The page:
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I have a project which needs a 7-9V power source. I use a battery, and plan to use a small regulator to supply 5V to a Lilygo TTGO T-Display V1.1 (1.14 inch display) via the 5V and GND pins.

I need to connect the Lilygo to USB from time-to-time to upload data. Will there be any conflict between the USB power and the 5V supply ?

I have peered for a long time at the schematic, and I see that there are MOSFETs doing some kind of protection, but I do not understand it well enough to be sure. Schematic: here

  1. Q5 appears to disconnect the battery (VBAT) from +5V when the USB is connected.
  2. Q4 also seems to disconnect the battery (BAT) from +5V when the USB is connected. What is the difference between VBAT and BAT ?
  3. VBUS (the USB power) is connected to +5V via a Zener diode. This appears to allow the USB to supply 5V, but prevent current flowing back to the PC. I think there could be an issue with high current through the Zener if my 5V regulator gave a voltage that was lower than the USB.
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  • is that the official schematic diagram? ... it is sloppily drawn
    – jsotola
    Jan 25, 2023 at 17:49
  • What do you mean "via the 5V and GND pins"? Do you mean directly to the traces or do you mean by hooking up the regulated battery voltage to the battery input pins? Do note that the board expects a 3.7-4.2V input for the battery, 5V is too much; take a look at the charger datasheet (TP4054). Also, next time use the Electrical Engineering SE as it's more relevant to these kinds of questions, rather than the Arduino one.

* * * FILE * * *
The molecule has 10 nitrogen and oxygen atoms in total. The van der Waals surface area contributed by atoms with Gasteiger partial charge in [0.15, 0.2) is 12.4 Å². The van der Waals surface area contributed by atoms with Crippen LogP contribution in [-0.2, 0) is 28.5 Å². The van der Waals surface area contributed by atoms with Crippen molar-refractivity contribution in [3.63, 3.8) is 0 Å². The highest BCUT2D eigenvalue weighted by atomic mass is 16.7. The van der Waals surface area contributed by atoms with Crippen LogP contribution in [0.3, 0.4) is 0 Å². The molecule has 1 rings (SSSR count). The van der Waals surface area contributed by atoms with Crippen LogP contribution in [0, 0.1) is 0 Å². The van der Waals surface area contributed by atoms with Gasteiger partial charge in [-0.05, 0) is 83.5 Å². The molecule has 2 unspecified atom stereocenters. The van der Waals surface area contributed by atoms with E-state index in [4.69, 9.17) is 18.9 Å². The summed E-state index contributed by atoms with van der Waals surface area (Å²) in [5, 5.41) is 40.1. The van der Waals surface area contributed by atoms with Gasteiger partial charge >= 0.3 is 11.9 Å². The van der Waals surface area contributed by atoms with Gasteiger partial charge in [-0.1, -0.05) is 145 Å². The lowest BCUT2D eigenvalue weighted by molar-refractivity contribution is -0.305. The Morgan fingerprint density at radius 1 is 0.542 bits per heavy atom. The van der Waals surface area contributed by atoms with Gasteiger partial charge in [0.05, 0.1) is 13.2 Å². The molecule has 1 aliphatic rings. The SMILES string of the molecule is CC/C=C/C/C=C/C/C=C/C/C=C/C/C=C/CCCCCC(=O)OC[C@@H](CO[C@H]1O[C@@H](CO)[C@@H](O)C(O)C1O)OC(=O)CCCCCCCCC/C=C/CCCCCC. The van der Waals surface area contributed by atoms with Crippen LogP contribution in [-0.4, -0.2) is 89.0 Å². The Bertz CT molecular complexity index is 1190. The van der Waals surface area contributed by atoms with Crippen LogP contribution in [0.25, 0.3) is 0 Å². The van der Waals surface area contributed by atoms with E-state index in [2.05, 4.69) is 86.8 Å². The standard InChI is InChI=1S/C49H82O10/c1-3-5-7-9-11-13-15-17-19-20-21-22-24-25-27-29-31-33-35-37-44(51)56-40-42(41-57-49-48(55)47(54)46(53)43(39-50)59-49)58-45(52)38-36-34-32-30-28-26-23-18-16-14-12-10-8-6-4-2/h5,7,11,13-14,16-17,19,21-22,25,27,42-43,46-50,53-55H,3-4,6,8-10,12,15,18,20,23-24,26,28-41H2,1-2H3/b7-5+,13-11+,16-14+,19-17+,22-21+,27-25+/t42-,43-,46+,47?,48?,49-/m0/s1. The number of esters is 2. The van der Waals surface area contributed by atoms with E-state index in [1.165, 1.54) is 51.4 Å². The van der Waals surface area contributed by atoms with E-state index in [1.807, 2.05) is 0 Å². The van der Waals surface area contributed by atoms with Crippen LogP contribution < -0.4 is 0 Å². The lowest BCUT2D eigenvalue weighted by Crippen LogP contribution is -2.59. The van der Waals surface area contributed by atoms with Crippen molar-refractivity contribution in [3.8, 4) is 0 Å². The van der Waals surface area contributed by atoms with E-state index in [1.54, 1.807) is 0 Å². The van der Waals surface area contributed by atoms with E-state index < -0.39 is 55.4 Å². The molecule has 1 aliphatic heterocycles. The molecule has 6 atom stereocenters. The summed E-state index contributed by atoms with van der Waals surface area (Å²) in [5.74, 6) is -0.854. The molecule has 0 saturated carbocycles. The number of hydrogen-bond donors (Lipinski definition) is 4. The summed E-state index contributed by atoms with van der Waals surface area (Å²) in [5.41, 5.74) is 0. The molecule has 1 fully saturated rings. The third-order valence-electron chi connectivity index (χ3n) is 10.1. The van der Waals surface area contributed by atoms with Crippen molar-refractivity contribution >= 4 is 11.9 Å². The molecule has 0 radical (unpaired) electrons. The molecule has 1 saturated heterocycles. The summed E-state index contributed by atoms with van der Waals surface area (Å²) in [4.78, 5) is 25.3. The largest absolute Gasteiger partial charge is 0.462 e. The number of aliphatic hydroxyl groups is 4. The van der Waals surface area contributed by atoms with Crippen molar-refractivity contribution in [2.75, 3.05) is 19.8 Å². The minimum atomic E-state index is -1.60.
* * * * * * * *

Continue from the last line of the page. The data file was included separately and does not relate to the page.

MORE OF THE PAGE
– Nick S.
    Jan 25, 2023 at 19:07
  • a zener between usb and 5v doesn't makes sense, sure it's not a Schottky? How do you even upload data over the USB connector anyway? Why not just use wifi so you don't risk your device or computer?
    – dandavis
    Jan 26, 2023 at 1:50
  • @dandavis it is a Schottky, yeah, even after reading the datasheet I came back to the post to write "Zener" in my answer hahaha. The USB is connected to the USB-UART chip, which in turn is connected to the ESP32's UART #0. Using WiFi would be fine, but you still have to power it and looking at the company's website and the schematic, they did not design the board with the intention of it being powered by anything other than the USB or the battery.
    – Nick S.
    Jan 26, 2023 at 2:24
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    I just looked at datasheet for the charger, TP4054. I see that Vin is given as 4.5 - 6.5V (with absolute max rating of -0.3 - 10V). It is connected to VBUS in the schematic, which I believe is nominally 5V. BAT is rated as -0.3 - 7V, so I am thinking applying 5V to the battery input should be safe. Maybe I am looking at the wrong datasheet. Jan 26, 2023 at 12:53

1 Answer 1

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What are you trying to achieve? For how long is the board supposed to function? The simplest solution in this case is to simply get a 4.2V battery for the LilyGO board itself, most likely not just in terms of effort, but economically.